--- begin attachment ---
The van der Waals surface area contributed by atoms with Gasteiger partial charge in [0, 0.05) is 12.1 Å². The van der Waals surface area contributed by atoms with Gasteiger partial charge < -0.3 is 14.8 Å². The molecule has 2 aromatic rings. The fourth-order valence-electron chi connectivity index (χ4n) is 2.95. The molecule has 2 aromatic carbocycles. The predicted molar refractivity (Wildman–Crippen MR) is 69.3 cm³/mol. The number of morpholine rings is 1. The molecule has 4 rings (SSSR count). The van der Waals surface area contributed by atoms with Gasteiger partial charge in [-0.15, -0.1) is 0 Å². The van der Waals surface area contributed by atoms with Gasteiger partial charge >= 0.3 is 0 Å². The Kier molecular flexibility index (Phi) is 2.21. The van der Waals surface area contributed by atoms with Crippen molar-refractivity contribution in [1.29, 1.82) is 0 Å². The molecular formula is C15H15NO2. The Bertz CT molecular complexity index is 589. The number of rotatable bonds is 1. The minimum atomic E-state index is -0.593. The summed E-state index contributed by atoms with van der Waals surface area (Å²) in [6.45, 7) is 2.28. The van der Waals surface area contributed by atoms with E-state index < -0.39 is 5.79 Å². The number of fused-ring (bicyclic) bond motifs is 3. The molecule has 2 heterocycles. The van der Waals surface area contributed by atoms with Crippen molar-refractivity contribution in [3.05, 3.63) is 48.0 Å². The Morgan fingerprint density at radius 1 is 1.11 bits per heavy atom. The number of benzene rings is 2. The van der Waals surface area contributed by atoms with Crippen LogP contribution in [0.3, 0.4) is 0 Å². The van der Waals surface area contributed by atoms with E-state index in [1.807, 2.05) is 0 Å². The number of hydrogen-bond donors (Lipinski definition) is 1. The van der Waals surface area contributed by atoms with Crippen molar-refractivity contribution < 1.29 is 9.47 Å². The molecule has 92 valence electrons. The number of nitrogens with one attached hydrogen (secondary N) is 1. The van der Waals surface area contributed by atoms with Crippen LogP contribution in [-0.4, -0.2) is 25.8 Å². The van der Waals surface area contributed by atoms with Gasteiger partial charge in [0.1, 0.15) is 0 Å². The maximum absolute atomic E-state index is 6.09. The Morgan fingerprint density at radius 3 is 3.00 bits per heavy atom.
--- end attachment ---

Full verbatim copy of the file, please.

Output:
The van der Waals surface area contributed by atoms with Gasteiger partial charge in [0, 0.05) is 12.1 Å². The van der Waals surface area contributed by atoms with Gasteiger partial charge < -0.3 is 14.8 Å². The molecule has 2 aromatic rings. The fourth-order valence-electron chi connectivity index (χ4n) is 2.95. The molecule has 2 aromatic carbocycles. The predicted molar refractivity (Wildman–Crippen MR) is 69.3 cm³/mol. The number of morpholine rings is 1. The molecule has 4 rings (SSSR count). The van der Waals surface area contributed by atoms with Gasteiger partial charge in [-0.15, -0.1) is 0 Å². The van der Waals surface area contributed by atoms with Gasteiger partial charge >= 0.3 is 0 Å². The Kier molecular flexibility index (Phi) is 2.21. The van der Waals surface area contributed by atoms with Crippen molar-refractivity contribution in [1.29, 1.82) is 0 Å². The molecular formula is C15H15NO2. The Bertz CT molecular complexity index is 589. The number of rotatable bonds is 1. The minimum atomic E-state index is -0.593. The summed E-state index contributed by atoms with van der Waals surface area (Å²) in [6.45, 7) is 2.28. The van der Waals surface area contributed by atoms with E-state index < -0.39 is 5.79 Å². The number of fused-ring (bicyclic) bond motifs is 3. The molecule has 2 heterocycles. The van der Waals surface area contributed by atoms with Crippen molar-refractivity contribution in [3.05, 3.63) is 48.0 Å². The Morgan fingerprint density at radius 1 is 1.11 bits per heavy atom. The number of benzene rings is 2. The van der Waals surface area contributed by atoms with Crippen LogP contribution in [0.3, 0.4) is 0 Å². The van der Waals surface area contributed by atoms with E-state index in [1.807, 2.05) is 0 Å². The number of hydrogen-bond donors (Lipinski definition) is 1. The van der Waals surface area contributed by atoms with Crippen molar-refractivity contribution < 1.29 is 9.47 Å². The molecule has 92 valence electrons. The number of nitrogens with one attached hydrogen (secondary N) is 1. The van der Waals surface area contributed by atoms with Crippen LogP contribution in [-0.4, -0.2) is 25.8 Å². The van der Waals surface area contributed by atoms with Gasteiger partial charge in [0.1, 0.15) is 0 Å². The maximum absolute atomic E-state index is 6.09. The Morgan fingerprint density at radius 3 is 3.00 bits per heavy atom.